1. Congratulations on “your” win last night Walt! And thanks again for your wonderful sports analogy. Loved the article on body image as well.

  2. I’m a longtime Phillies fan living as a “missionary” in Jerry Jones, Texas. To see the Phils win was a moment that took me back to 1980 and my parents allowing their elementary school aged son to stay up late. There was great joy in my home as I sat with my three sons and realized I had passed on a legacy to them of not only being a Phillies fan, but also of being a stranger in a strange land.

    Thanks for the long distance empathy.

  3. Thanks Walt! I, too, watched the Phils at the Vet in the mid-seventies. Played LL in a small town up the line. Wasn’t any good (in fact, my BA was .000) BUT, what a game it is!
    And tears came to my eyes as I read your closing comments – may I echo them here – the jubilation witnessed on the mound Wednesday night is nothing compared to what will be in the New Jerusalem – PRAISE GOD!

  4. Hi Walt,

    I’m happy for you and your Phils. Game 5 was a fun .. uh, sort of weird … marathon to watch.

    Walt: I really wanted to congratulate you on your blog “Beneath the Skin” from a few days ago. That was such a fantastic read; please stay after this issue as it dominates our culture in such a horribly tragic way. Thank you for writing these words.
    Also – your 3D on the new Spears video ‘womanizer’ hit all the right notes as well. Thanks for exposing (ugh, sorry, not really intended) the depths to which our pop culture has sunk. I think the gravity with which you talked of this (“impossible to measure the devastting effect”) was fair and used well-weighed words.

    Look forward to seeing you in Nashville,

    Bob Irvin
    Teen/Young Adult product
    Standard Publishing

  5. Walt,

    Go Phils! What a happy ending. I appreciate your comments on Heaven. It will be so much better!

    What do you think about Utley’s comments after the parade? Just what we should expect in this post-modern “whatever makes you feel good” America?! It ruined my day and my enthusiasm. It was a rude awakening to the attitude of major league players who clearly think they are above it all. So much for a “family sport.”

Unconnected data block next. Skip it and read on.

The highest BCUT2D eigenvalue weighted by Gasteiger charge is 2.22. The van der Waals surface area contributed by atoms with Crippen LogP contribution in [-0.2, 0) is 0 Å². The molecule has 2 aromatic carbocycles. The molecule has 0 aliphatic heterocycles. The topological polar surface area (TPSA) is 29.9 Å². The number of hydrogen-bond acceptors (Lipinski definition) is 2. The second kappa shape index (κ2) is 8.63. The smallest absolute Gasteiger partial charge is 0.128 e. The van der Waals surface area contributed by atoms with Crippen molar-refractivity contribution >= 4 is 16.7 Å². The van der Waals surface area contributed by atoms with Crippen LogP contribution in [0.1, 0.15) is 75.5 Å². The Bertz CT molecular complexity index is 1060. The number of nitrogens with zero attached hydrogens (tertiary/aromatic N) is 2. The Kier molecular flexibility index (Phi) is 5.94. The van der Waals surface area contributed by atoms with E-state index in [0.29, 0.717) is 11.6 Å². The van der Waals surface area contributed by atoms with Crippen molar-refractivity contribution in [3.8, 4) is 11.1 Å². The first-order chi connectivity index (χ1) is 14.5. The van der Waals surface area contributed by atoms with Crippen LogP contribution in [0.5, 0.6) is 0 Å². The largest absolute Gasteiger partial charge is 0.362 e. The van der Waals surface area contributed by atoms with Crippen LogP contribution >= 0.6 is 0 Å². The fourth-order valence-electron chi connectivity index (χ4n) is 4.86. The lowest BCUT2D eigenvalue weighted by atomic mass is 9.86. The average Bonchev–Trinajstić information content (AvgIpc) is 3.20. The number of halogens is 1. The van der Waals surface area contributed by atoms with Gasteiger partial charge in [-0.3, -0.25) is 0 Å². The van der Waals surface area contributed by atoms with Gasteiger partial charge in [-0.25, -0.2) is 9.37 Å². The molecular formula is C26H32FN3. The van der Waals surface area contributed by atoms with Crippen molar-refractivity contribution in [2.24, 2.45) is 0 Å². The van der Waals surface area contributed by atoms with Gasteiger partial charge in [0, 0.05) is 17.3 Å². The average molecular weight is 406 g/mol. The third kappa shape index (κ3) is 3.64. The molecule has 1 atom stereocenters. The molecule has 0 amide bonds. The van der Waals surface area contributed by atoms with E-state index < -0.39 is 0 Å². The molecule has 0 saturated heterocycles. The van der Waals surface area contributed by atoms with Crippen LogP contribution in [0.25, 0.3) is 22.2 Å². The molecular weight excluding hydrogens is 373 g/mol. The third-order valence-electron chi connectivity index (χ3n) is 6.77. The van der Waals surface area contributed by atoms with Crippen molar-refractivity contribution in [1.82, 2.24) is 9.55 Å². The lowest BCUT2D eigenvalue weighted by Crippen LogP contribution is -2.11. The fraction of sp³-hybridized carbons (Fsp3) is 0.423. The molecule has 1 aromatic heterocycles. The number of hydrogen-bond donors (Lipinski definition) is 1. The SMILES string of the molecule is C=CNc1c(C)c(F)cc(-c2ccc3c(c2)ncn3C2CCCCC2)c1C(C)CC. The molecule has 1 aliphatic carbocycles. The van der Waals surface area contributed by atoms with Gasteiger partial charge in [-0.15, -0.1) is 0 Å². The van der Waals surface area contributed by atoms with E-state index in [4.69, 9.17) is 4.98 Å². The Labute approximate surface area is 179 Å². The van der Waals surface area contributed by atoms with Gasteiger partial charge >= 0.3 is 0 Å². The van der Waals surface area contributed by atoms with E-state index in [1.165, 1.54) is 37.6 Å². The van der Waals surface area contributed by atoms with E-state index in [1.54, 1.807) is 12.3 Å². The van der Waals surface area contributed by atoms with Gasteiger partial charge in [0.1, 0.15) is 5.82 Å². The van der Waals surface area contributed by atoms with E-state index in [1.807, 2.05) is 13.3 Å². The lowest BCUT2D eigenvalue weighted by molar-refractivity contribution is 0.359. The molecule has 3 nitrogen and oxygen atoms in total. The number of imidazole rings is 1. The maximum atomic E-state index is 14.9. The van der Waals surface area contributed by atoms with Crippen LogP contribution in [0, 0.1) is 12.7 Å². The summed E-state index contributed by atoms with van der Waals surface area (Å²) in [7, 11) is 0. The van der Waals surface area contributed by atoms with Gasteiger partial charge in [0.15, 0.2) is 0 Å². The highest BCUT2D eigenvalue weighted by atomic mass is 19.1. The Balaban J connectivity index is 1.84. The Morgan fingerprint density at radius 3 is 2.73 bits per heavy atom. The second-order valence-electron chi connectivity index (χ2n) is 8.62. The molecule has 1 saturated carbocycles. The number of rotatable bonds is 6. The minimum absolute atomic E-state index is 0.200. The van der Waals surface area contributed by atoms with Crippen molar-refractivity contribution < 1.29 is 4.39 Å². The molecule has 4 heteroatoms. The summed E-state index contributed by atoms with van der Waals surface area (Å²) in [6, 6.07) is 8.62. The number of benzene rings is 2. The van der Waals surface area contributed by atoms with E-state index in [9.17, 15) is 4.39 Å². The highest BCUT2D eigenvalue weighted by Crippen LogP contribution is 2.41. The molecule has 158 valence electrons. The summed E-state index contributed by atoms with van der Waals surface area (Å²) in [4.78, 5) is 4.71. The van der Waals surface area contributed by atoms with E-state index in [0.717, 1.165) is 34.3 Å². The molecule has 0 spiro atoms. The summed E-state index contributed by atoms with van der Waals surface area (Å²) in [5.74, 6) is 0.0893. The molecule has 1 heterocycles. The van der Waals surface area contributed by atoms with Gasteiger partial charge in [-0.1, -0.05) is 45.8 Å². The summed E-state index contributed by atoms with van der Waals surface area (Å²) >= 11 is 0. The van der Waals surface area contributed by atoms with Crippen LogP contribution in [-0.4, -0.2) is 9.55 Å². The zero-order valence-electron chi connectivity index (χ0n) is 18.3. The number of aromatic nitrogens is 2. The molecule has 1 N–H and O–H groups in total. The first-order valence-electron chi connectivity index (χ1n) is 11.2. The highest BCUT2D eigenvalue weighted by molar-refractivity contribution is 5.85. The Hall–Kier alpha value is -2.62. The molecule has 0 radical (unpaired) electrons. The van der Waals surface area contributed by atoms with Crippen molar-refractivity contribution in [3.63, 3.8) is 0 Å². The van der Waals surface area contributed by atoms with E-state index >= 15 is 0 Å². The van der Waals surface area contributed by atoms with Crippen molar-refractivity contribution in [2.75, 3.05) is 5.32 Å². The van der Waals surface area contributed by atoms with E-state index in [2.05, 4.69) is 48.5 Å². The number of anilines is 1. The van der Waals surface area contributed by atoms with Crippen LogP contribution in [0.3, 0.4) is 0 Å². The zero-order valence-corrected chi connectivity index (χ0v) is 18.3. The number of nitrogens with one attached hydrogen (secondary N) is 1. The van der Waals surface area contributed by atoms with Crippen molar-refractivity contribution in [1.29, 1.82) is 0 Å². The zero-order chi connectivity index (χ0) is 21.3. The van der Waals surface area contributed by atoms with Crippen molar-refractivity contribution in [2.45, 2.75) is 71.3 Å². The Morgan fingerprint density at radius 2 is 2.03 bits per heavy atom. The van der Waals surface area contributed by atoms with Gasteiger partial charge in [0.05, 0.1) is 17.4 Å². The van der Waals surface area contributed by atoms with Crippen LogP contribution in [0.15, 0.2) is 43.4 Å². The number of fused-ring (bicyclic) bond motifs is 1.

The good result of his obscene language was my wake-up call to not put so much heart and soul into the game. Let’s hope I can remember that next spring!

    Deb in Pittsburgh

  6. no mention of the mighty joe carter in that post?!

    where were you at that most defining hour of phillies history?

    congrats on a well deserved win~

  7. a definite Go Phils! from nashville. growing up across the river in nj my buddies and i would constantly take on the cheap seats of vet stadium and try and work our way down to good seats. depending on the year & game this was significantly easier than one might expect.

    i am so stoked over the win i’m considering buying the sports illustrated commemorative book offer. i thought i’d never be inclined to do that.

  8. Ahh Walt…you bring up some great memories like the Supplee bus breaking down on Butler Pike on the way home from the Vet. I am pretty sure that was the night the guys were more interested in getting autographs from the ball girls than watching the game.

    In all seriousness I sat with butterflies in my stomach watching the last three innings of Game 5. The top of the ninth seemed to take an eternity to get to that final pitch and the butterflies were so bad by that point I was almost sick at my stomach only in a split second did I go from sheer nervousness to aboslute elation. I imagine that arriving in heaven will be much the same way ten fold and I can’t wait.